Instructor: At this point, we've requested data with queries, we've changed data with mutations. There's one more operation type, though, with GraphQL. That is a GraphQL subscription. Let's say we wanted to set up a real-time listener for anytime a pet is returned.
The way that we would do this is to use a subscription. Let's close the schema, and in order to check in a pet, we have to check out a pet. In order to do either of those things, we have to be logged in. Let's make sure that we're logged in.
We're going to provide our username and our password, and now, I can log in. The next thing I want to do is grab the token so that I can make myself an authorized user. I will add this to the HTTP headers under the authorization key. We'll add bear and paste the token.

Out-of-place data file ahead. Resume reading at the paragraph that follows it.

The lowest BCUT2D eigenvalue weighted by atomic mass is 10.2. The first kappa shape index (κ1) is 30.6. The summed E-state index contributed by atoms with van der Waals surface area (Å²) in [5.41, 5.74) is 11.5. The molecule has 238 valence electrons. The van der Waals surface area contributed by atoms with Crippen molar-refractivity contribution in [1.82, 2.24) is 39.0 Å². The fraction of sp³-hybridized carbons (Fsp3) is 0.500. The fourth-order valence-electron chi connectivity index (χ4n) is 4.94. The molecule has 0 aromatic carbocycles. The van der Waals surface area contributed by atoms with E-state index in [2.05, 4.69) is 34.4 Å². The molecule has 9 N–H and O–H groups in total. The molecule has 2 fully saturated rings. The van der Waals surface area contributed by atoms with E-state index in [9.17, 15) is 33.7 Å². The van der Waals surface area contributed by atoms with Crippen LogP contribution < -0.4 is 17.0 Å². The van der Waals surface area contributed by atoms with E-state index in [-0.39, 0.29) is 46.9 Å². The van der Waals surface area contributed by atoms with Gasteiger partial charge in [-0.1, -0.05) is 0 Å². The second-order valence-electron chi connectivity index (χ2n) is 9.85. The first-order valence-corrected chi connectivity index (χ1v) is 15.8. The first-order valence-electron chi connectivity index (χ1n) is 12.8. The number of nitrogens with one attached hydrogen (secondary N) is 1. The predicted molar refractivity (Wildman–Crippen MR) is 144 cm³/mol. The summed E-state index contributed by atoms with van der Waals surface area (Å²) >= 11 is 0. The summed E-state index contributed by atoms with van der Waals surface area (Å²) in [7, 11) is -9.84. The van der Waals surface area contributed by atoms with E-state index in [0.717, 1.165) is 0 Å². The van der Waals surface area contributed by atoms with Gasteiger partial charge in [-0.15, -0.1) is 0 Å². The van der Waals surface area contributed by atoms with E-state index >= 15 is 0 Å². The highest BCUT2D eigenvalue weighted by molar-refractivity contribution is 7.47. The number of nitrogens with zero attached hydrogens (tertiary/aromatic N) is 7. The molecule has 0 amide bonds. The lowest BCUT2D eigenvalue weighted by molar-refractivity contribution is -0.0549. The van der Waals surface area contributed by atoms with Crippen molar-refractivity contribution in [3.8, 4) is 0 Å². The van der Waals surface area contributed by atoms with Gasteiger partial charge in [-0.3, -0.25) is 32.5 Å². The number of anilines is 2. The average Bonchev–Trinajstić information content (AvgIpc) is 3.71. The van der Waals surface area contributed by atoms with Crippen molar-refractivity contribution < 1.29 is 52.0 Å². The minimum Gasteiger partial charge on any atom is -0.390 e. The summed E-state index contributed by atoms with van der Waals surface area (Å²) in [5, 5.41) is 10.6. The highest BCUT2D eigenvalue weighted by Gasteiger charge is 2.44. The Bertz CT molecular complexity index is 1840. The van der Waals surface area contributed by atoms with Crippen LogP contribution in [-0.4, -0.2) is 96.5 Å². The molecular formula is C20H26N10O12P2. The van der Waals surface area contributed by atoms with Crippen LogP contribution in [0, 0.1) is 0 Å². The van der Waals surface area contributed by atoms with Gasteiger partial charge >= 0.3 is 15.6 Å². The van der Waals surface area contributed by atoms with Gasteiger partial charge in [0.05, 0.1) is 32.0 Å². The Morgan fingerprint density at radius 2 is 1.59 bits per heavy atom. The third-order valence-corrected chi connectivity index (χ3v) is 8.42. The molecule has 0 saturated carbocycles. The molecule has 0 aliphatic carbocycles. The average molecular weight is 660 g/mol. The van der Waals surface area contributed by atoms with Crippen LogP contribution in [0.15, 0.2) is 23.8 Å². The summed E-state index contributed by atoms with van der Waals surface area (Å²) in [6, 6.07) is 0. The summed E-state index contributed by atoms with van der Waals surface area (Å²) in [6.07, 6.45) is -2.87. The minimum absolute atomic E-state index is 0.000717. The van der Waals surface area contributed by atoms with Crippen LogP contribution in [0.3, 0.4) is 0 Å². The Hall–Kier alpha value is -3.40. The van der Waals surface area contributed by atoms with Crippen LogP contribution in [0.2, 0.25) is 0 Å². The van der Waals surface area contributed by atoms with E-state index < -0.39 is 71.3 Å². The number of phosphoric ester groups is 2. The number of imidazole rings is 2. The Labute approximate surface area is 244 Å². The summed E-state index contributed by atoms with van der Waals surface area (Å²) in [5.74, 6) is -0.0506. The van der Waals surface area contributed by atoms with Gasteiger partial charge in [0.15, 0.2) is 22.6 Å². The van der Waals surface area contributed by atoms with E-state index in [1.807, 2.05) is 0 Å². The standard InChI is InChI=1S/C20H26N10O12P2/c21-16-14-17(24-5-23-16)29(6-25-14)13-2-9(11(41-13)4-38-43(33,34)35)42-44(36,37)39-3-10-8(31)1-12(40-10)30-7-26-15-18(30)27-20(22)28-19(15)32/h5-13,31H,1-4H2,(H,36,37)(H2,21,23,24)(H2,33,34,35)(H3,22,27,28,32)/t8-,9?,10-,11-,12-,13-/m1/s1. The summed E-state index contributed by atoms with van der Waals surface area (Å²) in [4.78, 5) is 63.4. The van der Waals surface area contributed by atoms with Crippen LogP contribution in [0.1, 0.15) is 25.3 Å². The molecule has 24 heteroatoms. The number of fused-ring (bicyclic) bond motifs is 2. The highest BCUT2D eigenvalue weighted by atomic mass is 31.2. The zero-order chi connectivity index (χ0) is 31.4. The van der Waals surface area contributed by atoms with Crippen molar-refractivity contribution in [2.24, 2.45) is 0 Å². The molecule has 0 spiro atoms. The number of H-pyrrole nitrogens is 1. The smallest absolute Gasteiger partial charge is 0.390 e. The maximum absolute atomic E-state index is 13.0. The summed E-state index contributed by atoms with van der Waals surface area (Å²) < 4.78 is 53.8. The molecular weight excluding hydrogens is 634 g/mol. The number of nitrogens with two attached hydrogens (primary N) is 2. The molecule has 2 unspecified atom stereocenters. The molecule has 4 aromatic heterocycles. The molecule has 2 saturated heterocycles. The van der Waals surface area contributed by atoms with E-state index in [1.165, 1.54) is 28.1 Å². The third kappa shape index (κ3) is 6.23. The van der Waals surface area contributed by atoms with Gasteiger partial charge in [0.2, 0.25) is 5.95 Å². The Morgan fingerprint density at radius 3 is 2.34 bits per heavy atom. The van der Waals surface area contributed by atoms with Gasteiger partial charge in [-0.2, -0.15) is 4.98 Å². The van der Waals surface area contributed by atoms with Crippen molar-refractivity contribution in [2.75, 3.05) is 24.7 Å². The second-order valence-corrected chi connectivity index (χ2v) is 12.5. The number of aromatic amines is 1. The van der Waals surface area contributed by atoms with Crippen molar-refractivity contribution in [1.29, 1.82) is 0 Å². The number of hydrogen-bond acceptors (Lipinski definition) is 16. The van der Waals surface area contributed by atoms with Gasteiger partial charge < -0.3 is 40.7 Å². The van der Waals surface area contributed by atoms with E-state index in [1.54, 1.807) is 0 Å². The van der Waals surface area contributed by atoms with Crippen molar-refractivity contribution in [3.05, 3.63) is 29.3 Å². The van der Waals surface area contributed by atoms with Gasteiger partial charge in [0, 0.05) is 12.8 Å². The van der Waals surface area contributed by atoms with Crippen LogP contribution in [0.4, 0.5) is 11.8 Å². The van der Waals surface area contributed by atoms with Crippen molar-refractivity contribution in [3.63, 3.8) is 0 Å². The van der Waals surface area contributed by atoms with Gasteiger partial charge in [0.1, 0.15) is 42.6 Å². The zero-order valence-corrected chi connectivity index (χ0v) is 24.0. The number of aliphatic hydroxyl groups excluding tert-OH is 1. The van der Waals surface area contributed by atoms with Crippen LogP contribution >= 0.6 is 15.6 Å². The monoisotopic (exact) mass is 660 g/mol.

The next step is I want to add a subscription. Let's add a new tab. We're going to add our subscription here. These, as we saw, are named just like queries and mutations. This time, it's going to be called petReturned.
The petReturned subscription returns something. What this returns is the checkout object. We have access to the pet, the checkout date, the check-in date, and whether or not the pet was late.
Here, we want to add the pet query, and then we'll add name. As soon as I click play, we're going to notice some different behavior. This is listening for any changes, so it's not a request and a response. Instead, we're listening over a web socket.
Now, let's open up one final tab here. We're going to add a mutation for checkout, and the pet that I want to check out is going to be C2. I'll get the pet and their name, then I'll change this to checkin to check-in the same pet.
Now, if I switch back to our subscription, we see that the petReturned subscription has heard some new data. We've echoed back this checkout object. The GraphQL subscription is very useful. Whenever you have any real-time needs in your application, you're going to use a subscription. Then we can use a mutation to trigger that change.